Your iPhone is being tracked way more than you think and Apple wants to help you stop it

We will use your email address only for sending you newsletters. Please see our Privacy Notice for details of your data protection rights.

iPhone users might be shocked by just how many apps on their devices are tracking their daily digital activities. It’s a problem that has been rife for years but Apple now wants to help its users take back more control. An upcoming software update, expected to launch in the spring, will include a feature called App Tracking Transparency which will require apps to get the user’s permission before tracking their data across apps or websites owned by other companies.

Tucked inside the Settings menu, iPhone, iPad and Apple TV users will be able to see exactly which apps have requested permission to track them with an easy option to switch it off.

Along with this software feature, Apple has also released a new document called “A Day in the Life of Your Data”.

This easy-to-understand report is aimed at helping Apple users know more about how their data is being used and how companies track them across websites and apps. The report also shares how privacy features across Apple’s products give users more transparency and control, empowering people with the tools and knowledge to protect their personal information.

“A Day in the Life of Your Data” has been launched to commemorate Data Privacy Day which takes place today, January 28.

iPhone 12: Apple unveil key features as they launch device

“Privacy means peace of mind, it means security, and it means you are in the driver’s seat when it comes to your own data,” said Craig Federighi, Apple’s senior vice president of Software Engineering. “Our goal is to create technology that keeps people’s information safe and protected. We believe privacy is a fundamental human right, and our teams work every day to embed it in everything we make.”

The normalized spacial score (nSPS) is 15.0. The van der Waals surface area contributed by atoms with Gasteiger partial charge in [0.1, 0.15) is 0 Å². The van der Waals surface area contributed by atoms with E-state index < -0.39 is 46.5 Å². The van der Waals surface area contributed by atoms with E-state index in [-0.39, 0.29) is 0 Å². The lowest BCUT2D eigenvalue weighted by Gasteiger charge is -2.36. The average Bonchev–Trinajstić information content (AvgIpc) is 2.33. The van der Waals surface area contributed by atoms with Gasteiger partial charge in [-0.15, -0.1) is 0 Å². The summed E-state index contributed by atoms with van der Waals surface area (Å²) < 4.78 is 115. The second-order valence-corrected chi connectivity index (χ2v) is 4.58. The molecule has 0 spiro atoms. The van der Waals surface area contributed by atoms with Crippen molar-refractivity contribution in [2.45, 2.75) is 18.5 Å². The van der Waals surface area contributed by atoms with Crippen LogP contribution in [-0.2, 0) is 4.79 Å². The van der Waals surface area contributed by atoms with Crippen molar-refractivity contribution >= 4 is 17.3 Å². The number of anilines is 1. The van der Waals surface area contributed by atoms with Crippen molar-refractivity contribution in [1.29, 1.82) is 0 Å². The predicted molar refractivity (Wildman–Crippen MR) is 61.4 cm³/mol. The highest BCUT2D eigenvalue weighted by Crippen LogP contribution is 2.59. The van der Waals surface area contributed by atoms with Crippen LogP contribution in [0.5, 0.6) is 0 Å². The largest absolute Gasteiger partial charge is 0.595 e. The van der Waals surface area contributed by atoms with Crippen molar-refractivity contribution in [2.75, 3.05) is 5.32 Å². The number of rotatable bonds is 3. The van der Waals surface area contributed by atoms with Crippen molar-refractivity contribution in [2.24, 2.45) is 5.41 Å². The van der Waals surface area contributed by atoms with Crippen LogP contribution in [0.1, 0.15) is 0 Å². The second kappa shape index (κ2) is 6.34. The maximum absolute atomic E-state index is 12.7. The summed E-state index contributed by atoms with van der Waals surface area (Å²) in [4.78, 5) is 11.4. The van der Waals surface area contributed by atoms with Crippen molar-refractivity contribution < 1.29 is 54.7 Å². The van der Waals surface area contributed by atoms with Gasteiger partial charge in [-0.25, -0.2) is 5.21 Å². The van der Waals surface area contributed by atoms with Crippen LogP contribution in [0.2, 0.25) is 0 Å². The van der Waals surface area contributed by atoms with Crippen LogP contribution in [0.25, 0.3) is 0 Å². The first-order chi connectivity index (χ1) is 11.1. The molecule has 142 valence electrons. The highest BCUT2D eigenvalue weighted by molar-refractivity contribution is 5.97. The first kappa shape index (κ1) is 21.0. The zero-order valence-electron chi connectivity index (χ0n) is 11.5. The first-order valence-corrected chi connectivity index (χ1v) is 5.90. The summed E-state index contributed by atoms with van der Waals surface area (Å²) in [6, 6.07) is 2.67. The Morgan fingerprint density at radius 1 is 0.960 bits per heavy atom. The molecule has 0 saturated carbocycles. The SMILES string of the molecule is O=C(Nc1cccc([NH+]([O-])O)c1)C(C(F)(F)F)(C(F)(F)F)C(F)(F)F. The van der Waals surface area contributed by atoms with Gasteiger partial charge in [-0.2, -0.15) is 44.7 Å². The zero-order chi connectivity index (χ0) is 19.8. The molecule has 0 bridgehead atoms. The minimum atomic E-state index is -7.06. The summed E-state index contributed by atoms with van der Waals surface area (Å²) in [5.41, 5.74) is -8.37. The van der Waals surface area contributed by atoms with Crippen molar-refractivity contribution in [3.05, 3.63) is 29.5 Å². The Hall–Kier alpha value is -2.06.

Apple has introduced dozens of technologies over the past few years that have been launched to safeguard user privacy and help keep users’ data safe.

For example, Safari was the first browser to block third-party cookies by default and iOS 11 and macOS High Sierra added Intelligent Tracking Prevention in Safari to further limit tracking while still enabling websites to function normally.

In 2018, Apple introduced protections to prevent companies from fingerprinting Mac — a practice in which third parties try to identify users devices based on data like fonts and plug-ins.

Speaking about today’s update from Apple, Jeff Chester, Center for Digital Democracy said: “Apple’s new data privacy tools ensure that people have greater control over their personal information. Data brokers and online advertisers will now have to act more responsibly when dealing with consumers who use third party applications on Apple devices.”

Source: Read Full Article